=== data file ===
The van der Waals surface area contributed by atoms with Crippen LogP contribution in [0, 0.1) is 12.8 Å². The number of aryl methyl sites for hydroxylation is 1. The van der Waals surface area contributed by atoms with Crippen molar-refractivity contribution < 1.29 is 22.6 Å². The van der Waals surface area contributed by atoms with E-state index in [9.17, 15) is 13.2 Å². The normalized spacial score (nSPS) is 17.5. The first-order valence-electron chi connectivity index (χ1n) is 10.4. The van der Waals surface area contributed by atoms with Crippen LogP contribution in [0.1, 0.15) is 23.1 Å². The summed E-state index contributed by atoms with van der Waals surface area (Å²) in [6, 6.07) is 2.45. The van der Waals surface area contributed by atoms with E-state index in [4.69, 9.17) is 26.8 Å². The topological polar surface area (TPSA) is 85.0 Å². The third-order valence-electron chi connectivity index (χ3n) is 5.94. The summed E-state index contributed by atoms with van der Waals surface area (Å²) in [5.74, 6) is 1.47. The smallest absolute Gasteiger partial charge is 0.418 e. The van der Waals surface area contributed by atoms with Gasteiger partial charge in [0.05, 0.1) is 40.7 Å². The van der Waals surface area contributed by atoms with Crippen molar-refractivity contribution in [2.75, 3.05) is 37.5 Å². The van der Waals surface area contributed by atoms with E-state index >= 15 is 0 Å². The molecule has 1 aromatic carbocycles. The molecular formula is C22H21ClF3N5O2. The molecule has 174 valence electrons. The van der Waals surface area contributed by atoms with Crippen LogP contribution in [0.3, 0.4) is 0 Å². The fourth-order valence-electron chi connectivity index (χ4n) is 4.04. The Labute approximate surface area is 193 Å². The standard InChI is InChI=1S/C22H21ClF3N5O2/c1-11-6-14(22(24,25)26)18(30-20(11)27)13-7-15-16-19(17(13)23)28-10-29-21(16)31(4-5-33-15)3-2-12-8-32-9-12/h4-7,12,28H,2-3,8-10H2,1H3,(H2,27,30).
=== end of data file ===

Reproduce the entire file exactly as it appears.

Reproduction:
The van der Waals surface area contributed by atoms with Crippen LogP contribution in [0, 0.1) is 12.8 Å². The number of aryl methyl sites for hydroxylation is 1. The van der Waals surface area contributed by atoms with Crippen molar-refractivity contribution < 1.29 is 22.6 Å². The van der Waals surface area contributed by atoms with E-state index in [9.17, 15) is 13.2 Å². The normalized spacial score (nSPS) is 17.5. The first-order valence-electron chi connectivity index (χ1n) is 10.4. The van der Waals surface area contributed by atoms with Crippen LogP contribution in [0.1, 0.15) is 23.1 Å². The summed E-state index contributed by atoms with van der Waals surface area (Å²) in [6, 6.07) is 2.45. The van der Waals surface area contributed by atoms with E-state index in [4.69, 9.17) is 26.8 Å². The topological polar surface area (TPSA) is 85.0 Å². The third-order valence-electron chi connectivity index (χ3n) is 5.94. The summed E-state index contributed by atoms with van der Waals surface area (Å²) in [5.74, 6) is 1.47. The smallest absolute Gasteiger partial charge is 0.418 e. The van der Waals surface area contributed by atoms with Gasteiger partial charge in [0.05, 0.1) is 40.7 Å². The van der Waals surface area contributed by atoms with Crippen molar-refractivity contribution in [2.75, 3.05) is 37.5 Å². The van der Waals surface area contributed by atoms with E-state index >= 15 is 0 Å². The molecule has 1 aromatic carbocycles. The molecular formula is C22H21ClF3N5O2. The molecule has 174 valence electrons. The van der Waals surface area contributed by atoms with Crippen LogP contribution in [0.3, 0.4) is 0 Å². The fourth-order valence-electron chi connectivity index (χ4n) is 4.04. The Labute approximate surface area is 193 Å². The standard InChI is InChI=1S/C22H21ClF3N5O2/c1-11-6-14(22(24,25)26)18(30-20(11)27)13-7-15-16-19(17(13)23)28-10-29-21(16)31(4-5-33-15)3-2-12-8-32-9-12/h4-7,12,28H,2-3,8-10H2,1H3,(H2,27,30).